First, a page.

The Braille Monitor                                                                                       July 2003

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Teacher for Blind Joins 7,302 Getting Diplomas at MSU

by James McCurtis Jr.

From the Editor: Debbie Robinson is a longtime, dedicated Federationist. She is one of those quiet people who are always ready to do what needs to be done, whether it's selling candy, teaching Braille, babysitting for the kids, or sending a casserole. Now that her children are almost grown, she returned to school in order to become an effective teacher of the visually impaired. This spring she graduated from college. Here is the story that appeared in the Lansing State Journal on May 2, 2003:

East Lansing--Two years ago Deborah Robinson walked into her first college class since 1976 because she was on a mission. Robinson, who is blind, wanted to teach blind children. So she enrolled in Michigan State University's College of Education. Previous credits helped cut her time there to two years.

On Saturday the nontraditional forty-nine-year-old will walk down the aisle with a bachelor's degree in special education from the College of Education. Robinson, who's graduating summa cum laude, is one of 7,302 undergraduate and advanced degree students graduating from MSU [Michigan State University] this weekend.

"I decided that was a field I could make a good contribution in," Robinson said. "It's important for blind adults to be good role models." Governor Jennifer Granholm will address undergraduates during a universitywide ceremony this afternoon. She also will receive an honorary doctor of laws degree.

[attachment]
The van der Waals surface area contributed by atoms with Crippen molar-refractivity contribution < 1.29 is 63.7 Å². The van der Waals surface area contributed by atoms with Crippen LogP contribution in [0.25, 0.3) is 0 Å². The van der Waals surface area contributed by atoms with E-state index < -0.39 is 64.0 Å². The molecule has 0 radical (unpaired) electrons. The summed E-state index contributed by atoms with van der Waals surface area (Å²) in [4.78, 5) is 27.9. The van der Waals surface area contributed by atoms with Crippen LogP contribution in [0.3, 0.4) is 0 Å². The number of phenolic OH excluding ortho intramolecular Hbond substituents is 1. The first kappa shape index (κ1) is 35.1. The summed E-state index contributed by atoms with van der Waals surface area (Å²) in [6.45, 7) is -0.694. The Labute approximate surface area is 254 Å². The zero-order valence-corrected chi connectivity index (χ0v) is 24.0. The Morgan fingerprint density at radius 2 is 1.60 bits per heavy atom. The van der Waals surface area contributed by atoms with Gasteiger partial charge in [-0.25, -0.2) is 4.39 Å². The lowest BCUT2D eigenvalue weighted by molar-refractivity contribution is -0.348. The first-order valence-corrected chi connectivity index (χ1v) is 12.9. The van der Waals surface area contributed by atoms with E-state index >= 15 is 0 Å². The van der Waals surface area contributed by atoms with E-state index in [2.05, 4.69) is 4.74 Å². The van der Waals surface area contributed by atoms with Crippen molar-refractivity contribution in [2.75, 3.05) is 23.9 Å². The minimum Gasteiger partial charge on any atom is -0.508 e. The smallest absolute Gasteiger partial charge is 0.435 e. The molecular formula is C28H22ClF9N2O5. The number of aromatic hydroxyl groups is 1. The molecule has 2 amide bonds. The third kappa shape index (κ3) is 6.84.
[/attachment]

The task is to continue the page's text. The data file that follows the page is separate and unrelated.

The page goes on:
Graduates can choose to go either to their individual ceremonies or to the universitywide commencement. Granholm received twenty requests to speak at commencement ceremonies this year, said Elizabeth Boyd, Granholm's spokeswoman. "She is looking forward to addressing the graduates in what she hopes is an uplifting speech," Boyd said.

Robinson, a wife and a mother of two children, Gina, eighteen, and Daniel, sixteen, worked at various agencies for the blind in Pennsylvania, Maryland, and Nebraska before moving to Lansing in 1999. She earned a bachelor's degree in psychology in 1976. When she planned to return to college, she thought of the parents at her former agencies who complained about not having effective teachers for their blind children.

"They wanted teachers that understood the needs of blind children," she said. Robinson will intern at Lansing's Cumberland Elementary School for one year before becoming a certified teacher.

Fred Wurtzel, president of the National Federation of the Blind of Michigan, said Robinson's social work and her life experience as a blind person will be good assets for teaching children who are blind. "She will be a person who will be able to help blind children gain the skills that they need to be successful blind adults," Wurtzel said.

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